One point that jumps out from the results of the employee surveys submitted (my understanding is that these surveys are submitted anonymously) is the critical value employees placed on cultivating a meaningful “connection” between them and their company. Specifically, employees placed high value on feeling appreciated at work and confident about their future. They also value work that makes them feel like part of something meaningful.
It is noteworthy that these concerns received higher priority by employees than pay and benefits, managers, and work expectations.
Based on my employment law and trial experience, however, these results are not entirely surprising. Even in bitter litigation where one side is fighting “tooth and nail” for monetary damages, it is common for a scorned former employee to simply want to “tell their story” about being mistreated at the hands of management. And it is equally common defending such claims – with all the benefit of hindsight – to see at any number of points how a particular lawsuit could have been avoided or, at least, the chance minimized if some degree of common sense or attempt to meaningfully resolve an issue by management.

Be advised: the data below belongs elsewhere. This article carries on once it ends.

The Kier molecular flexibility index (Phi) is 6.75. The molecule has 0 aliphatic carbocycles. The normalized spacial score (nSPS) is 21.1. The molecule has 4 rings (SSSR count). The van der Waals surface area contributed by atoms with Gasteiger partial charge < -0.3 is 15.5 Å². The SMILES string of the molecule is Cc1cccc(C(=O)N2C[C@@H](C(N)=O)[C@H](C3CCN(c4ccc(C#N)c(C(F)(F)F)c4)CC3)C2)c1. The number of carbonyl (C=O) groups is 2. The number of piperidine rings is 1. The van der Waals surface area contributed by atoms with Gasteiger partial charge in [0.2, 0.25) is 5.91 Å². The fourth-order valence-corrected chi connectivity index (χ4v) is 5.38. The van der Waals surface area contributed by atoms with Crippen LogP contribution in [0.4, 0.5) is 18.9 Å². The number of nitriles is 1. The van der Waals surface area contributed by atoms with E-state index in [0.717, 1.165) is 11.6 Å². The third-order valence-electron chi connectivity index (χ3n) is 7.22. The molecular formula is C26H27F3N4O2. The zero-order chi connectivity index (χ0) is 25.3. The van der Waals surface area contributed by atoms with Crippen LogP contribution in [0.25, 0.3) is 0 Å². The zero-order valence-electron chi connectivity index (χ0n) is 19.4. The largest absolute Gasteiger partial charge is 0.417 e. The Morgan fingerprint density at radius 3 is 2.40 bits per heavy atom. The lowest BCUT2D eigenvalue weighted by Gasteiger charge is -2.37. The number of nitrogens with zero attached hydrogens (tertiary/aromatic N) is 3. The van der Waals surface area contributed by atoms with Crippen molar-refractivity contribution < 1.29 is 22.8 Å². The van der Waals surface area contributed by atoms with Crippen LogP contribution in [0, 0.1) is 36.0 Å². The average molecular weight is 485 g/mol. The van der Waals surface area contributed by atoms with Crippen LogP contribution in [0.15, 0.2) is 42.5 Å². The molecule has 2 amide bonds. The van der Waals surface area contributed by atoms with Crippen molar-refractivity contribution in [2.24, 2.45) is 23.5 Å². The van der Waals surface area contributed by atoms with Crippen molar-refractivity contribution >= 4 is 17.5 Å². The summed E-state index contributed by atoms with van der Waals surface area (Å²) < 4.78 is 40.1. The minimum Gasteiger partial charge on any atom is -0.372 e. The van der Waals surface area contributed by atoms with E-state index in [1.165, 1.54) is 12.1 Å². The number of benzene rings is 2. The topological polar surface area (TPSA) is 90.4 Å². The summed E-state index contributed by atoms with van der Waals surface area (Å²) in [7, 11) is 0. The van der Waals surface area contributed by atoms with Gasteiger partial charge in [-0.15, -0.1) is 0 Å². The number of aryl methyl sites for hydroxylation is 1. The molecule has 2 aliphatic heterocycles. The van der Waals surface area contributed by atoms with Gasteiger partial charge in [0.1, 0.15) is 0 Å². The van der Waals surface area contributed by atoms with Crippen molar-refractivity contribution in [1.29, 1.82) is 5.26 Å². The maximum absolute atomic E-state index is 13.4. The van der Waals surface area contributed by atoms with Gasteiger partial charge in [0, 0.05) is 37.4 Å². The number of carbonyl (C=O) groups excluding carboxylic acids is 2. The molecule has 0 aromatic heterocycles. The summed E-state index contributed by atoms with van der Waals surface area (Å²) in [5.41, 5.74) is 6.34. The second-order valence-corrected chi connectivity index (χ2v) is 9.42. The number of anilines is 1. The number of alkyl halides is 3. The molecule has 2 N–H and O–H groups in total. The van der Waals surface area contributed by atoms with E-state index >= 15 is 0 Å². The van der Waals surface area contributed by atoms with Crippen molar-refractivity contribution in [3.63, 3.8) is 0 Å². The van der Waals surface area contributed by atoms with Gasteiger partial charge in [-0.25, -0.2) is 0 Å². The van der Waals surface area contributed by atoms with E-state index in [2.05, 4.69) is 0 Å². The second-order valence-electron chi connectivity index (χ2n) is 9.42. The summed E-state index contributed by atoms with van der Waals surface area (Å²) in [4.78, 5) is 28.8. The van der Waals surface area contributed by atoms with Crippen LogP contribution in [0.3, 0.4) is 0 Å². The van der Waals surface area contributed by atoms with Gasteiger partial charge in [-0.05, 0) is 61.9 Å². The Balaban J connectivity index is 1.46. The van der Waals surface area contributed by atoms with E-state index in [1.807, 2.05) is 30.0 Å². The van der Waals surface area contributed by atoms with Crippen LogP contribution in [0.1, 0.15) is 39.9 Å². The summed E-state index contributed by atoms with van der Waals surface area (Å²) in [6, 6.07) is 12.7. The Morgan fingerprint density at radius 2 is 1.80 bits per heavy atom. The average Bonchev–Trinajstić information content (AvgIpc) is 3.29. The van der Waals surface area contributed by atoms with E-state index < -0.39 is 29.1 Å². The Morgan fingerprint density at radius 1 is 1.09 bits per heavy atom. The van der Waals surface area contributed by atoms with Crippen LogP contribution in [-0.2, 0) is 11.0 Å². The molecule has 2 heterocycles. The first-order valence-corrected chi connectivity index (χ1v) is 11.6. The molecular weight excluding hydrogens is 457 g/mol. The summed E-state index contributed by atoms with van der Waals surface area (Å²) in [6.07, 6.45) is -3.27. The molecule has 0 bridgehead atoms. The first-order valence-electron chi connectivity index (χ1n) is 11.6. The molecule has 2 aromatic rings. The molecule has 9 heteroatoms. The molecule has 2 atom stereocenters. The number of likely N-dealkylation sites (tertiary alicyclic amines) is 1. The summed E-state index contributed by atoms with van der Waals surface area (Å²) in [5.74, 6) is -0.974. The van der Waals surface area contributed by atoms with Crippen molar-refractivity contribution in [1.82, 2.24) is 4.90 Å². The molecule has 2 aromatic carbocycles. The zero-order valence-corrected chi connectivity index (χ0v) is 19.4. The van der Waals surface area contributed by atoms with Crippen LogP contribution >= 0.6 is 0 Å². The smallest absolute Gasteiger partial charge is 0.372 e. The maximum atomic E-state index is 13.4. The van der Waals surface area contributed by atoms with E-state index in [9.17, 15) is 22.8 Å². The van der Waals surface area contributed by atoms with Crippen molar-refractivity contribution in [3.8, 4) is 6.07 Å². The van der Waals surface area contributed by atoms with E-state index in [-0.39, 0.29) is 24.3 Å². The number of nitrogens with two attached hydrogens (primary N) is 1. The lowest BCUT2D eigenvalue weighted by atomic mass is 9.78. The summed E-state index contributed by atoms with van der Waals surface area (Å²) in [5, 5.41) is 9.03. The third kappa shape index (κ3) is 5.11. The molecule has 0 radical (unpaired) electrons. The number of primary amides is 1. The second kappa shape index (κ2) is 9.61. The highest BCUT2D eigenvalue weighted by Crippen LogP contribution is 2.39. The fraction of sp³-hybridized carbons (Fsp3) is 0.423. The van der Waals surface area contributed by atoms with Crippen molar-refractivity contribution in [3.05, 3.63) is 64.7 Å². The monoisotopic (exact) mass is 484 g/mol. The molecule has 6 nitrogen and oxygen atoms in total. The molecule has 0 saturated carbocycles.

In this regard, one of the best business books I’ve read was by written by Ari Weinzweig of the Zingerman’s family of restaurants in Ann Arbor. In it, Mr. Weinzweig included his view on the proper management of employee relations:
Here at Zingerman’s we’ve always taken the approach that we were going to treat people who choose to work with us as if they were volunteers … Ultimately people want to feel that their work makes a positive difference, that their extra efforts are noticed; that they can improve the quality of their lives and the lives of those around them through their work … If you want the staff to give great service to customers, the leaders have to give great service to the staff.
A Lapsed Anarchist’s Approach to Building a Great Business. It is apparent to anyone that has been to any of the Zingerman’s restaurants that the business practices what it preaches.
I’m not naive enough to walk away completely from an employment law and litigation mantra of “planning for the worst, while hoping for the best.” But as employers and employees head into the Holiday season, especially Thanksgiving, adding Mr. Weinzweig’s approach to employee relations to your employee relations toolbox might be a good thing for the bottom line and for managing employment law risks in the long term.